It’s often said that eight hours of sleep a night is best for your health. But is that definitely the best way to get healthy rest? Not necessarily, says a sleep expert.
In an interview with Quartz, Dr Daniel Gartenberg from Penn State University discussed some of the misconceptions for sleep, including why we should nap, and why sleep should be regarded as a new worker’s right. But he also set the record straight on how much sleep we should be getting a night – 8.5 hours, rather than 8 hours.
“A professor I collaborate with at Penn State named Orfeu Buxton says that 8.5 hours of sleep is the new eight hours,” he said. “In order to get a healthy eight hours of sleep, which is the amount that many people need, you need to be in bed for 8.5 hours.
“The standard in the literature is that healthy sleepers spend more than 90 percent of the time in bed asleep, so if you’re in bed for eight hours, a healthy sleeper might actually sleep for only about 7.2 hours.”
He noted that even if trying to go to sleep early, people might not get the amount of rest they really need, because they spend a lot of time trying to go to sleep. Screens from smartphones and other devices can also result in an interrupted night’s sleep (we know, we know, people are always saying that but if you want to know why, read this).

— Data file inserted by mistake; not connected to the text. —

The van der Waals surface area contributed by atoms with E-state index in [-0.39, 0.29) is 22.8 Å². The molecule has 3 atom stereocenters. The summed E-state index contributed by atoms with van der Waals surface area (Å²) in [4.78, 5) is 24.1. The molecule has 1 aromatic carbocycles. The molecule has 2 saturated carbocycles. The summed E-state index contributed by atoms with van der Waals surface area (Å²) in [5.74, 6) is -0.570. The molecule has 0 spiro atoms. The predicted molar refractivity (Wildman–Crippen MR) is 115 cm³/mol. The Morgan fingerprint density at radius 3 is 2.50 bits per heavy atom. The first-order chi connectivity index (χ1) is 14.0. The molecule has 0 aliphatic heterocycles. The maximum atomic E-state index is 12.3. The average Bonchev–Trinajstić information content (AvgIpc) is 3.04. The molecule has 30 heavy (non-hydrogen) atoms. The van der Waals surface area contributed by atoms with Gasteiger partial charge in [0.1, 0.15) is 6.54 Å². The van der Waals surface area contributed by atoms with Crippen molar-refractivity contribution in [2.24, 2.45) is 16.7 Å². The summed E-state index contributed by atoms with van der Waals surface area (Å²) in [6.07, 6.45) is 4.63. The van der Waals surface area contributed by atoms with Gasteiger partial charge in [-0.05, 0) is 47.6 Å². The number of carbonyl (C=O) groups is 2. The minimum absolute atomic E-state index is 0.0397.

According to the NHS in the UK, regular poor sleep can put you at risk of heart disease and diabetes, while also shortening your life expectancy. They note that while most people need 8 hours, some will need more and some need less. If you struggle with poor sleep, some of these tips may help.
“As a general rule, if you wake up tired and spend the day longing for a chance to have a nap, it’s likely that you’re not getting enough sleep,” they said.
A study last month, meanwhile, suggested that if you do miss out on sleep during the week, then having a lie-in on the weekend could prevent your life expectancy decreasing.
Previous results had shown that sleeping for less than five hours a night for seven days a week had a 52 percent higher mortality rate than those getting six or seven hours. But in their study, they found that then sleeping for eight hours or more on the weekend meant there was no increase.